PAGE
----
Wednesday, 18 May 2011

The Greek Pantheon: How Zeus Won

Here's a subject to cognate while listening to some good Prog: The Greek gods and goddesses. Pretty interesting stuff. These characters were developed by a culture that would essentially become the foundation for Western civilization. They existed to explain questions to the Greeks that were unanswerable at the time. To this day, despite whether any of it is true, the myths that the Greeks developed make a pretty awesome mythos. Turn up the volume and imagine.

It all started with Chaos. From within or without of Chaos came into existence Gaea (female, Earth), Tartarus (male, 'beneath') and Eros (male, sexual attraction). These are the primordial (self-made) beings.

From Chaos also sprang Erebus (darkness, gloom) and Nyx (night). These two figures were actually born of Chaos and are not primordial.

From Gaea came Uranus (heaven, sky, male), Mountains and Pontus (sea). From the bonding of Uranus and Gaea came the twelve Titants, the Cyclopes and the Hecatonchires (hundred-handed).




These beings lived an incredibly long and uncomfortable existence within Gaea's womb. Uranus (with the spunk only a god posseses) refused to end intercourse and give his children the opportunity to be born. His logic was that if his children were born one of them may be powerful enough to overthrow his position as the masculine ruler of the universe. But, of course, the pieces don't always fall where you want them to. Cronus castrated his father with a sickle.

Cronus took his father's position as ruler of the universe, lord of the sky, and mate of Gaea. Their bonding produced the first generation of Olympian gods: Hestia, Hades, Demeter, Posiedon, Hera, and Zeus. Cronus, fearing one of his children would overtake him like he overtook his father, ate all of his children. He reasoned that he would have better control of them within his own body than within Gaea's.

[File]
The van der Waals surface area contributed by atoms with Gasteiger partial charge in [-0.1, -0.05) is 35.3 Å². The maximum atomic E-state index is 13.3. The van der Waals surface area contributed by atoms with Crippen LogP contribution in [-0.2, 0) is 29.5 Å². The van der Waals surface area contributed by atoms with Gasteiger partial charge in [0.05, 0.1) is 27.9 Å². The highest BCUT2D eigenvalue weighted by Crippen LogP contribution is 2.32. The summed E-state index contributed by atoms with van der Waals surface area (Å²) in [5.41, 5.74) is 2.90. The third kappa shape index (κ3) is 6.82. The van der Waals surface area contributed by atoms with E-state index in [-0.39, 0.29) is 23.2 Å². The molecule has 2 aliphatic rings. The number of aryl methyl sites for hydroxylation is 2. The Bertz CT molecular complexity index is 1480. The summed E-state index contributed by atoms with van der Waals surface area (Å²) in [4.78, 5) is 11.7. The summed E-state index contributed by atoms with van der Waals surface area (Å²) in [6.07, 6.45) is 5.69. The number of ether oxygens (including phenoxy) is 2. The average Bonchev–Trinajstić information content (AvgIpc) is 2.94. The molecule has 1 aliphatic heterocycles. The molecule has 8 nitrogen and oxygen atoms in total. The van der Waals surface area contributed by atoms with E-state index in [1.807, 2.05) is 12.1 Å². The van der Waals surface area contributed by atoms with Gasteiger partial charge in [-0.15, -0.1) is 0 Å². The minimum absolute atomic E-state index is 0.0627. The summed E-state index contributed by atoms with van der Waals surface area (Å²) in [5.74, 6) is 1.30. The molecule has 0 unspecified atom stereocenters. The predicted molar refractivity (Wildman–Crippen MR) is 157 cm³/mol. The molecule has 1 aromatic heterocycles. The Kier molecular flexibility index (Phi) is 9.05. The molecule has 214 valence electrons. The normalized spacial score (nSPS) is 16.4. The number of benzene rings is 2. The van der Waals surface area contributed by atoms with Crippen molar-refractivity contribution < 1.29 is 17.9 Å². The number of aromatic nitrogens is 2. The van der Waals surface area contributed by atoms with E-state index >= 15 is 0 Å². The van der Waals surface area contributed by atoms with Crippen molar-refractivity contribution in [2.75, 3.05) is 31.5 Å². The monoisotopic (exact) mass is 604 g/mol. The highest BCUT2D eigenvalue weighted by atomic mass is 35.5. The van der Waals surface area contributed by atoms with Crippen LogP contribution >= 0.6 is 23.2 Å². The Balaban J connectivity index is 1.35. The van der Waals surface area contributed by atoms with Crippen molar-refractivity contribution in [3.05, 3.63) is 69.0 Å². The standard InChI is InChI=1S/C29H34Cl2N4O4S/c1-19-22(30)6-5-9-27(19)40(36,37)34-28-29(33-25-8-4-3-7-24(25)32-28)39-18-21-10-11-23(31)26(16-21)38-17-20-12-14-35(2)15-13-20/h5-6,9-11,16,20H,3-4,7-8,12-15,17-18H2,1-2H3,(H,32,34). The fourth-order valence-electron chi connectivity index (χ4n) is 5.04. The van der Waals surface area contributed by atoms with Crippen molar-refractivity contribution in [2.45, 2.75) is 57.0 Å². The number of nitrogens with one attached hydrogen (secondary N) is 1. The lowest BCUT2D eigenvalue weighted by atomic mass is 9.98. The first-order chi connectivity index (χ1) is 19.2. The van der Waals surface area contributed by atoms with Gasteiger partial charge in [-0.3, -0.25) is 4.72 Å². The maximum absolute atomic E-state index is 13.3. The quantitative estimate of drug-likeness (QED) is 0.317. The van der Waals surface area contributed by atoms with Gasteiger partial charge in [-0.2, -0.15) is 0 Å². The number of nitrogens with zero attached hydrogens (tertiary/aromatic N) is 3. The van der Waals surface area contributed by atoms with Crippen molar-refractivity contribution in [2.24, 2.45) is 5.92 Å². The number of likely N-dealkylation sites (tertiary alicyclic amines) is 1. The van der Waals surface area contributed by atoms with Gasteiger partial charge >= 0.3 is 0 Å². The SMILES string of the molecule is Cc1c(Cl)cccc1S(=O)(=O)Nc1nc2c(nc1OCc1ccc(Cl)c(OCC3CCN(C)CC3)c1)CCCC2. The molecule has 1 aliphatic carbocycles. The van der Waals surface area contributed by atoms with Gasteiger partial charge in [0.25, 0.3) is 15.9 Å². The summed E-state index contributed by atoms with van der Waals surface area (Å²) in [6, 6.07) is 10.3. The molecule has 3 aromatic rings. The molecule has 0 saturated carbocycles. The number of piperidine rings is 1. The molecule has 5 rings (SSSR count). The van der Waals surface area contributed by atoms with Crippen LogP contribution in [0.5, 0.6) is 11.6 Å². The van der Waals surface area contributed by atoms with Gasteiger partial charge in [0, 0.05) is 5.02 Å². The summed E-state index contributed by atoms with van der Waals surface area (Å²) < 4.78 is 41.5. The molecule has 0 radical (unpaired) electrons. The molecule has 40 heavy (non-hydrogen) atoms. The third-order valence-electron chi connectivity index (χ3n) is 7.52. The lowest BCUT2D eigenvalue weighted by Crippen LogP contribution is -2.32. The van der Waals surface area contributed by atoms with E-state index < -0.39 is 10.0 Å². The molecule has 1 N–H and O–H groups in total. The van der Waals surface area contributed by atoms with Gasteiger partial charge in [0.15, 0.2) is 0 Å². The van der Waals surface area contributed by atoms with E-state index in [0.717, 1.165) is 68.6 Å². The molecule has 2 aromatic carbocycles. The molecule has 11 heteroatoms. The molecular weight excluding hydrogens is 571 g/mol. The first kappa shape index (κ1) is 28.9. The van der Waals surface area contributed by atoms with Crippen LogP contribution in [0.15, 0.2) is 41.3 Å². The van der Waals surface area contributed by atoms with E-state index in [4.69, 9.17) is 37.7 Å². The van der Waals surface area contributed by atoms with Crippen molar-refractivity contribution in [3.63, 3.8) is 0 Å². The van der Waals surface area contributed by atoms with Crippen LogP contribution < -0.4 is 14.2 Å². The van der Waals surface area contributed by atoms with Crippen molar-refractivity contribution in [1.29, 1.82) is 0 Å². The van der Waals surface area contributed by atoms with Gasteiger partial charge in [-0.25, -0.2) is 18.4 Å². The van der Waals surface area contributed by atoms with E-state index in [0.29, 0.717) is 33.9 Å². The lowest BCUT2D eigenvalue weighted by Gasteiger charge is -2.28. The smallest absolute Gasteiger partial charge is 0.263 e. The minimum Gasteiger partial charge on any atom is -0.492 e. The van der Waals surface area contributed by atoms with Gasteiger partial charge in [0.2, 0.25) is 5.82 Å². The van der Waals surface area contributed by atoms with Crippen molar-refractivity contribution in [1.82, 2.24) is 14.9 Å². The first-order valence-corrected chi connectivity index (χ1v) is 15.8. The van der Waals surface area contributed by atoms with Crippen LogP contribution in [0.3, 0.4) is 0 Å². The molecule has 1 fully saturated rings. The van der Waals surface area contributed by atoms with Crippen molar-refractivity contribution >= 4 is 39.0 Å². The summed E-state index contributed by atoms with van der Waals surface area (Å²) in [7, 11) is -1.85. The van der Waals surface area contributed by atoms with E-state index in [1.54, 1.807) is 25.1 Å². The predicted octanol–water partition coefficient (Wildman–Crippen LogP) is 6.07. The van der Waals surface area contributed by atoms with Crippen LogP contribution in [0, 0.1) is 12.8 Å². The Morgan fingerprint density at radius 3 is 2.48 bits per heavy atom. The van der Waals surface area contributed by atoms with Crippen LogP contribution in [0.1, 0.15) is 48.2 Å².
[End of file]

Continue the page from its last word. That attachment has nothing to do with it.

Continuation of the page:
Of course his logic, too, was flawed. The last of his children, Zeus, was switched at birth with a rock. Cronus, nothing more than an brutal ogre at this point, ate the rock thinking it was his son. When Zeus was grown he overtook Cronus and became the permanent and most successful sky god. Zeus marries Hera and they had a son: Ares, the god of war. From his six affairs spring six more children: Athena, Apollo, Artemis, Hermes, Aphrodite and Dionysus.




11 comments:

  1. ffff I love Greek Mythology, thanks for this XD My favorite is the creation myth

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  2. Violent, selfish, gory; simply very human.

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  3. Mythology is an interesting subject.

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  4. I like the myths that come up about this and the stories being told using all thes different gods and creatures.

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  5. Greek mythology is amazing, brings me back man

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  6. nice i didnt know all of this about greek mythology!

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